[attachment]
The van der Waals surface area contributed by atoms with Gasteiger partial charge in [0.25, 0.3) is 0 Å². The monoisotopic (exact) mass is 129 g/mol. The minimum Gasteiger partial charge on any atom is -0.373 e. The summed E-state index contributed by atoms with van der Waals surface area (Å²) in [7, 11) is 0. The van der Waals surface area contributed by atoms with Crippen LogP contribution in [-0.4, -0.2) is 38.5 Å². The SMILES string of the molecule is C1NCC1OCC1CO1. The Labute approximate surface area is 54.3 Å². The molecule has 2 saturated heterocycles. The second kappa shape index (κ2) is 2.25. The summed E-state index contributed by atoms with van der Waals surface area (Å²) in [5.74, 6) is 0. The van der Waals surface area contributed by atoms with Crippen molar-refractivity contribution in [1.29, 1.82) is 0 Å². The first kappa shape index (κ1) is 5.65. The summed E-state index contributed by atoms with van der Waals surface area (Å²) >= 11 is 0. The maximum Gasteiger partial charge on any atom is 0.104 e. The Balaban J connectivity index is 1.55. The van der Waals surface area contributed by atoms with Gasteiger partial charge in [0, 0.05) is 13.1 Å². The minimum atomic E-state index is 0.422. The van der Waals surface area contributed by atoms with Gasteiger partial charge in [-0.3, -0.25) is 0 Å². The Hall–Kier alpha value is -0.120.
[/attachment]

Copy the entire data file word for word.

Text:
The van der Waals surface area contributed by atoms with Gasteiger partial charge in [0.25, 0.3) is 0 Å². The monoisotopic (exact) mass is 129 g/mol. The minimum Gasteiger partial charge on any atom is -0.373 e. The summed E-state index contributed by atoms with van der Waals surface area (Å²) in [7, 11) is 0. The van der Waals surface area contributed by atoms with Crippen LogP contribution in [-0.4, -0.2) is 38.5 Å². The SMILES string of the molecule is C1NCC1OCC1CO1. The Labute approximate surface area is 54.3 Å². The molecule has 2 saturated heterocycles. The second kappa shape index (κ2) is 2.25. The summed E-state index contributed by atoms with van der Waals surface area (Å²) in [5.74, 6) is 0. The van der Waals surface area contributed by atoms with Crippen molar-refractivity contribution in [1.29, 1.82) is 0 Å². The first kappa shape index (κ1) is 5.65. The summed E-state index contributed by atoms with van der Waals surface area (Å²) >= 11 is 0. The maximum Gasteiger partial charge on any atom is 0.104 e. The Balaban J connectivity index is 1.55. The van der Waals surface area contributed by atoms with Gasteiger partial charge in [0, 0.05) is 13.1 Å². The minimum atomic E-state index is 0.422. The van der Waals surface area contributed by atoms with Gasteiger partial charge in [-0.3, -0.25) is 0 Å². The Hall–Kier alpha value is -0.120.